I wrote the first draft of my novel, Sex, Drugs, and Psychiatric Wards, several years ago as part of NaNoWriMo (National Writing Month). The goal of this online community event is to just write a first draft in one month. No editing; just write.
I wrote every day for that month, and I really enjoyed myself. Sometimes, I was on such a high, that it felt like I was playing my keyboard like a piano. When the month was over, I knew that the first draft was going to require a heavy-duty editing. It was your typical “shitty first draft” filled with all kinds of nonsensical writing, typos, tense problems — all of it.
I’ve been a professional editor for about 10 years. But at the time I finished my first draft, I was just too close to it to be able to edit it.
So, about a year later, I hired an editor off of Craigslist to edit it for me.
That was one of the worst mistakes I ever made. I take editing very seriously. And I simply chose the wrong editor. I didn’t do enough background information on her work. I hired her because she had published a novel and she had a nice voice on the phone.
And she messed my novel all up.
She introduced clichés and worse.
I could not bear to look at that draft for another six years or so.
Then, last year, I could not help but notice how the self-publishing industry was taking off. I became a freelance editor of full-length manuscripts, and seeing these hard-working novelists publish their work was very inspiring.
So in the spring of 2011, I attacked my first draft again.
Some parts of editing it and rewriting were fun. I had a great time in creating sordid scenes and making characters do the most extremely inappropriate things I could think of.
But the editing itself was excruciating. Like most editors, I love editing other people’s work, and despise editing my own.
At the time I began editing my novel, I was working as a teacher in South Korea. When I left that job in November, I traveled for four months around Southeast Asia.
And I continued to edit, edit, edit, and edit some more.
I realized that if I didn’t give myself a deadline, I could be at it for years.
This actually happened to a writer I once knew. She had been rewriting and editing her novel for more than 10 years. As far as I know, she still hasn’t published it. As writers, I think we sometimes strive for perfection, and this gets in the way of actually finishing anything.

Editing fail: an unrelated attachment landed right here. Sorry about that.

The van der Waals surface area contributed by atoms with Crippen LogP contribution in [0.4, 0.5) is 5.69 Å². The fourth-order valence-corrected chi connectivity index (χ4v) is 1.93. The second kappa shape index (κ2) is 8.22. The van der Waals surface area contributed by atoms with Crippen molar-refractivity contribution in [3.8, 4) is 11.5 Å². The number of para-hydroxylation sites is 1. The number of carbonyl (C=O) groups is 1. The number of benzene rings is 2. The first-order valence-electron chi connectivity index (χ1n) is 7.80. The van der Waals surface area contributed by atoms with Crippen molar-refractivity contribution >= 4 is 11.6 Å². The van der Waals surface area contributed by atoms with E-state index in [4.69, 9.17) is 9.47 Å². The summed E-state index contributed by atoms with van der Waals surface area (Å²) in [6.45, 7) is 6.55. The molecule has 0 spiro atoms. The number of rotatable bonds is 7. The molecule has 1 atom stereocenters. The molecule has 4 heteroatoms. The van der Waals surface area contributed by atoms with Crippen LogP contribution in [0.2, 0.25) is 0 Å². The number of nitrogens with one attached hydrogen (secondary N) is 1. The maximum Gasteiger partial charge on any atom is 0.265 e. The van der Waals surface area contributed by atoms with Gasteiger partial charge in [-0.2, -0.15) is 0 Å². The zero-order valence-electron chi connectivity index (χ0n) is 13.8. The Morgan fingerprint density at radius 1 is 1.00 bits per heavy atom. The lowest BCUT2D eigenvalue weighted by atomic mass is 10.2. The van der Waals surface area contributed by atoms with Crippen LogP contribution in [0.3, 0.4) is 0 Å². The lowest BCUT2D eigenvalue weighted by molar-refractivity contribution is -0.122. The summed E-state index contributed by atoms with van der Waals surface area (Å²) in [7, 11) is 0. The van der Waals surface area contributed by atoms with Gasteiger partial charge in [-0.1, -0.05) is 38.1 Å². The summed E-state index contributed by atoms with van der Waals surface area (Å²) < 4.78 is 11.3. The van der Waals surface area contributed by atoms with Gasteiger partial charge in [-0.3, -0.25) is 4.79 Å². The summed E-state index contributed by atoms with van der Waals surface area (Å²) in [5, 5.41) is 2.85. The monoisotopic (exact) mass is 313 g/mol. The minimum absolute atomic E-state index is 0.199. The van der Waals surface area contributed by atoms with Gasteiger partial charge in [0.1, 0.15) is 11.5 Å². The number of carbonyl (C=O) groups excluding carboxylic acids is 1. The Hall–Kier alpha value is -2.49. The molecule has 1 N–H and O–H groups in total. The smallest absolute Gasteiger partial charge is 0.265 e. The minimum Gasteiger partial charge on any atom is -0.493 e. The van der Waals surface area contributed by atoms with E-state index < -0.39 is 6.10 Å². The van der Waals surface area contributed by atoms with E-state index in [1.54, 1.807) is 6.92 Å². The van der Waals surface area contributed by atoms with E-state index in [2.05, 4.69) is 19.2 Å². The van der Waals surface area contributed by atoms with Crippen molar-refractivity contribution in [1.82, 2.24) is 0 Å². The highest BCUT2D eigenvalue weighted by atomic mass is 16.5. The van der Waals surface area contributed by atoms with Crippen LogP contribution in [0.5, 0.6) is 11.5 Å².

So I gave myself a deadline. I promised myself that I would finish and publish the novel by March 7, 2012, which was the day before I was set to leave Asia and return to the U.S.
I rewrote and rewrote. I ended up cutting more than 10,000 words from the original draft. The story took on a whole new path. Finally, I emailed the manuscript to two writer friends who were wonderful in their criticism and unanimous as well: They each told me almost exactly the same thing. They pointed out plot holes, inconsistencies, and made suggestions.
I went back and worked some more.
With my self-imposed deadline looming (and the pleasures of Southeast Asia tempting me every day; there are so many beautiful islands and kayaking and snorkeling to do in the Gulf of Thailand), I did the only thing I could think of: I left the island I was staying at, and booked three nights in a cheap Bangkok hotel, the days before my flight was scheduled to leave.
I can’t tell you how many times I woke up in the mornings during those last few weeks in Thailand, looking at the ceiling fan above me, and feeling like Martin Sheen in that hotel room at the beginning of Apocalypse Now.
When I got to my cheap hotel in Bangkok, I basically locked myself in my room. And there I stayed, my eyes glued to my laptop screen.
Those three nights and four days were horrific, I’m sorry to report. I edited and edited some more. I did a line edit. I did a proof. I did another proof. I read it over and over and over again, and every time I found an error, I felt like bashing my head against the wall.
I chain-smoked and drank lots of caffeine. I put in 10-14 hours per day because I was hell-bent on making my deadline. I ventured out of the hotel room only to buy cigarettes. Bangkok smelled. The streets were filthy; the area I was in wasn’t in a typical tourist area, and so there was absolutely nothing to tempt me behind the walls of the cheap hotel.
The night before my flight was scheduled to leave, I finally hit the upload button on Amazon.
I thought I’d feel thrilled and ecstatic.
But I felt only relief.
The next day, in the early hours of the morning, I left Bangkok and headed home. I was exhausted but the relief that flooded throughout my body made it all worth it. I had done it. I had finally finished and published my first novel.
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Guest Post: Eve Lopez, Author of Sex, Drugs and Psychiatric Wards on Finishing Your Novel
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